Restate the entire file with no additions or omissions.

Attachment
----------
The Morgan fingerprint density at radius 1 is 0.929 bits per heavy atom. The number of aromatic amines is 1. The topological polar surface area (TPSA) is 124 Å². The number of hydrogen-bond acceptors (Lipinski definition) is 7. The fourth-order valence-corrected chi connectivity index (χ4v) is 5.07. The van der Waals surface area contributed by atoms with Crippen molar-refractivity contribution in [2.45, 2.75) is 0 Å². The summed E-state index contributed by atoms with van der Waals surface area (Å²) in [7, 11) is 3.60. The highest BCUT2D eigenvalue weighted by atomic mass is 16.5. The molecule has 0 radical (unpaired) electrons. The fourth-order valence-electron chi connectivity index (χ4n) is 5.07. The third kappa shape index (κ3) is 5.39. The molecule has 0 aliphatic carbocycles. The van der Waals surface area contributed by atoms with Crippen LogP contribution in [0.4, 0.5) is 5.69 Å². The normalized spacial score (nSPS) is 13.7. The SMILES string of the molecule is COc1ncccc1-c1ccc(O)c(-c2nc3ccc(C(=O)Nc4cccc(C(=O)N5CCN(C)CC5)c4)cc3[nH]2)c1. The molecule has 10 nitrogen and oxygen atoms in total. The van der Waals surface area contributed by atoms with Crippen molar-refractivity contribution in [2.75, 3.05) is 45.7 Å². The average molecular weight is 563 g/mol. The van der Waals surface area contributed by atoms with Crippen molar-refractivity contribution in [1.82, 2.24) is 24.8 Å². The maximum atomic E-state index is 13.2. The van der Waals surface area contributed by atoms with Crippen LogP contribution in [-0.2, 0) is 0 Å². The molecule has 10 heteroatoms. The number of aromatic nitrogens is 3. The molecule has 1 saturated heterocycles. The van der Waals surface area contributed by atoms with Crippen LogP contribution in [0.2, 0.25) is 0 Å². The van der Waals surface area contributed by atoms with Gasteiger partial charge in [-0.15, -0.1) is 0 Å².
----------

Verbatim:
The Morgan fingerprint density at radius 1 is 0.929 bits per heavy atom. The number of aromatic amines is 1. The topological polar surface area (TPSA) is 124 Å². The number of hydrogen-bond acceptors (Lipinski definition) is 7. The fourth-order valence-corrected chi connectivity index (χ4v) is 5.07. The van der Waals surface area contributed by atoms with Crippen molar-refractivity contribution in [2.45, 2.75) is 0 Å². The summed E-state index contributed by atoms with van der Waals surface area (Å²) in [7, 11) is 3.60. The highest BCUT2D eigenvalue weighted by atomic mass is 16.5. The molecule has 0 radical (unpaired) electrons. The fourth-order valence-electron chi connectivity index (χ4n) is 5.07. The third kappa shape index (κ3) is 5.39. The molecule has 0 aliphatic carbocycles. The van der Waals surface area contributed by atoms with Crippen LogP contribution in [0.4, 0.5) is 5.69 Å². The normalized spacial score (nSPS) is 13.7. The SMILES string of the molecule is COc1ncccc1-c1ccc(O)c(-c2nc3ccc(C(=O)Nc4cccc(C(=O)N5CCN(C)CC5)c4)cc3[nH]2)c1. The molecule has 10 nitrogen and oxygen atoms in total. The van der Waals surface area contributed by atoms with Crippen molar-refractivity contribution in [2.75, 3.05) is 45.7 Å². The average molecular weight is 563 g/mol. The van der Waals surface area contributed by atoms with Crippen molar-refractivity contribution in [1.82, 2.24) is 24.8 Å². The maximum atomic E-state index is 13.2. The van der Waals surface area contributed by atoms with Crippen LogP contribution in [-0.2, 0) is 0 Å². The molecule has 10 heteroatoms. The number of aromatic nitrogens is 3. The molecule has 1 saturated heterocycles. The van der Waals surface area contributed by atoms with Crippen LogP contribution in [0.2, 0.25) is 0 Å². The van der Waals surface area contributed by atoms with Gasteiger partial charge in [-0.15, -0.1) is 0 Å².